Medicaid Coverage for the National DPP Demonstration Project
“You want to pull in communities of color or other historically marginalized communities…Being able to include them at the beginning of the process, and also be aware of the capacity that’s needed, and the capacity that is present. And how can the larger organizations – the larger health care organizations, clinics, and other institutions – actually support … the community-based organizations, and utilize the skill and knowledge that’s present in those places, as well as the community to be able to support the curriculum.”
– Oregon Coordinated Care Organization (CCO)
Launching Medicaid coverage for a year-long lifestyle change program can be a complex and multi-faceted process that involves partners at the federal, state, and community levels. In recent years, a growing number of Medicaid agencies have been exploring options for establishing, operationalizing, and sustaining coverage of the National DPP lifestyle change program within their state. Other state partners, including State Health Departments, managed care organizations (MCOs), community-based organizations, and health care organizations, also play a vital role in meeting this need.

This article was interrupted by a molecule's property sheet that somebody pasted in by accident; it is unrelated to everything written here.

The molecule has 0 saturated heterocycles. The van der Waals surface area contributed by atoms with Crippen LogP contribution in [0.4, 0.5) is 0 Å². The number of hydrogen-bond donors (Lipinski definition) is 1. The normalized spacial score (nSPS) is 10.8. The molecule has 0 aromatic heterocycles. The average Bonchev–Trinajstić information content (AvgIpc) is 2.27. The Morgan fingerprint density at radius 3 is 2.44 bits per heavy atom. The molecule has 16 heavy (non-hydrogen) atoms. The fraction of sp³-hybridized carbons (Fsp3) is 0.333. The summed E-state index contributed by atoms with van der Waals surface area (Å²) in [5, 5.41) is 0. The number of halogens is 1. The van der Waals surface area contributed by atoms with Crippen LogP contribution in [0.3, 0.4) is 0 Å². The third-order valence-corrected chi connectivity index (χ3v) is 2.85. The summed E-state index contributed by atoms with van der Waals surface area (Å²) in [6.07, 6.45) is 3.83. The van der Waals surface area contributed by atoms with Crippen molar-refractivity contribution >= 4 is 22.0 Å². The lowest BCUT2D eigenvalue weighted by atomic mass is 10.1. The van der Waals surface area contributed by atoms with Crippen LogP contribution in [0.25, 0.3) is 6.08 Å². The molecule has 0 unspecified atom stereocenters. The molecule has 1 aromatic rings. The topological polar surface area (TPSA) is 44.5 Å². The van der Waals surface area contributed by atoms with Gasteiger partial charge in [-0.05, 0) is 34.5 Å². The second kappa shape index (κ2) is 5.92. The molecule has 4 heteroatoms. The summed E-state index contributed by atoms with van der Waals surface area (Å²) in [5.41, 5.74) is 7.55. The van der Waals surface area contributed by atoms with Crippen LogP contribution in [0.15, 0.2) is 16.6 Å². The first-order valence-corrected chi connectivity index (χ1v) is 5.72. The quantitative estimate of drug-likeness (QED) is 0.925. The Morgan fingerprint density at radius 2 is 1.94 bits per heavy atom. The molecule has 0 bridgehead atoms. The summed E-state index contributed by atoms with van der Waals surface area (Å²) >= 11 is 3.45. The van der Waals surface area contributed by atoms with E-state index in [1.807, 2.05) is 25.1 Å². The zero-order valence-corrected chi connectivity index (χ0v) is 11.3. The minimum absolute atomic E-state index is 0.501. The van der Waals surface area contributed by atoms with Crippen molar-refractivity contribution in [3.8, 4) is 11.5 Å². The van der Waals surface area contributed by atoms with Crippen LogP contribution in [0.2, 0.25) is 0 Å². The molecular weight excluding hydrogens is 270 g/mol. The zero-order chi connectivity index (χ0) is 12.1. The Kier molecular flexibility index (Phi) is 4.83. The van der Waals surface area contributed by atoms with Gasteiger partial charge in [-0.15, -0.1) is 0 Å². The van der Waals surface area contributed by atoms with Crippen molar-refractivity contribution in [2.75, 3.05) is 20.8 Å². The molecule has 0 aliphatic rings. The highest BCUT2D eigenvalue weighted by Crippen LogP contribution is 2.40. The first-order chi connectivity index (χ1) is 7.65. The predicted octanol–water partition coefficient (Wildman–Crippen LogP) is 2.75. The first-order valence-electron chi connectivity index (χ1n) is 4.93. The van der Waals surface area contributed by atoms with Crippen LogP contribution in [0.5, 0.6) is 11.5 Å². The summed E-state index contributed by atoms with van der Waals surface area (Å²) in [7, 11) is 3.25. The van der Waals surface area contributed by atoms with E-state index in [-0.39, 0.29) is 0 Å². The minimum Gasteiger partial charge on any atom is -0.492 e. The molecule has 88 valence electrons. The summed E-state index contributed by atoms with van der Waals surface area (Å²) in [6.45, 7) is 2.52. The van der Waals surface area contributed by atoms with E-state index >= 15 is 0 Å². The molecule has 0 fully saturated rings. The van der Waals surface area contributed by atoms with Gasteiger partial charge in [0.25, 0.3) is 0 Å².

Communication and collaboration between Medicaid agencies and State Health Departments is especially important in this work. Until recently, and in many states, these two agencies did not traditionally collaborate with one another; yet for a shared goal such as Medicaid coverage, they both can play very important roles.
As shown in the diagram below, Medicaid may:
- Affect policy decisions
- Set up reimbursement systems
- Establish coding and billing processes, and
- Determine Medicaid provider enrollment types.
State Health Departments may take on the roles of:
- Making the case for coverage of the program, both to the Medicaid agency and also to MCOs and other state partners
- Translating details of the Medicaid policy and providing guidance to MCOs and CDC-recognized organizations
- Establishing and operationalizing referral pathways for health care providers, and
- Conducting outreach to beneficiaries once a benefit is finalized.
“… [the Demonstration] has worked really well to get all of us together at the table for our [National DPP] collaboratives where we’re all putting aside our individual roles and coming together across the CCOs and with the state and the county and the [National DPP] suppliers to think big picture and unpack together some of the bigger challenges.”
– Oregon CCO
Content last updated: April 26, 2019